In a course with such an open structure, what makes a participant feel behind on the morning of Day 2? Having grappled with this feeling of falling behind myself, I wonder if the nature of the course, specifically, the massive, distributed text that is created by participants bears responsibility? My experiences in traditional ed tell me to look at the reading load in a course to estimate and manage my workload. In this course, the texts are everywhere and constantly growing. I’ll breathe, sample and respond, knowing I could never read it all. Behind, after all, is relative.
The phrase “free 4 all” is apt. It might be the simplest, most elegant description of a connectivist MOOC experience. Optimistically, I wonder, What is free? What is 4 all?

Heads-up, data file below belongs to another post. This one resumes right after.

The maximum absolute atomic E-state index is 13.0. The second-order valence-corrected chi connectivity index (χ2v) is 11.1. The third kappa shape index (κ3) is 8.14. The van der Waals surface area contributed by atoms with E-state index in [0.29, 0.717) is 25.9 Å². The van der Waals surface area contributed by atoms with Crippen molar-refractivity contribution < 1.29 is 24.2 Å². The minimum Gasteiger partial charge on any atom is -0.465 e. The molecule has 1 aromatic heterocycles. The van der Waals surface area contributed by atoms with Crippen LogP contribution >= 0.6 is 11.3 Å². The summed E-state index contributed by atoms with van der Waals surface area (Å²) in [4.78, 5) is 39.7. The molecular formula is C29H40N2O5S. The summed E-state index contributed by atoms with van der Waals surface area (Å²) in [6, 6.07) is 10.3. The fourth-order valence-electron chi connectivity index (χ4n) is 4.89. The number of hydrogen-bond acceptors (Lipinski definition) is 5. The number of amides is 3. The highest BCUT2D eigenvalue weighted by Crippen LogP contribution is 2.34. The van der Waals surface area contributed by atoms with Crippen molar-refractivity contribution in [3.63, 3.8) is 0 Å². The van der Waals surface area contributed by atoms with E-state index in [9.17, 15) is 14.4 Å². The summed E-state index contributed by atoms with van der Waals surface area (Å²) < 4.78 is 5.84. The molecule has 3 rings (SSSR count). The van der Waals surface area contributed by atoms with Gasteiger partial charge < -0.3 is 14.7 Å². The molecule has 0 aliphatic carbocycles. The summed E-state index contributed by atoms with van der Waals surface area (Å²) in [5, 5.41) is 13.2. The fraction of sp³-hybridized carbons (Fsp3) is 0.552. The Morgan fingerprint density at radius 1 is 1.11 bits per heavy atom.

Facilitators can certainly organize resources, synchronous sessions and suggested strategies. Ultimately, the M stands for “massive.” Learners in this course will experience the massiveness at times as a free 4 all. In traditional ed and professional learning, institutions minimize how and when a student experiences “crowdedness.” A large university, for example, designs ways for learners to feel a part of small classes, small communities and to have explicit support. In a MOOC, how do participants begin to experience connectedness more than crowdedness?
Reading introductions and responding to others might be a great way. Of course, looking at the stream of introductions will make participants face a reality that sounds like this:
At the start of this course, with a sprawling “course text” growing on screen in front of me, I’ll make daily decisions about filtering, learning all the way from the strategies and reflections of others. In order to accept (or combat) the dissonance, I’ll set goals for learning, and experiment with strategies reading and responding. In the end, I hope that the access to thoughtful learners is free and the content that surfaces to help our massive group learn about educational technology is 4 all.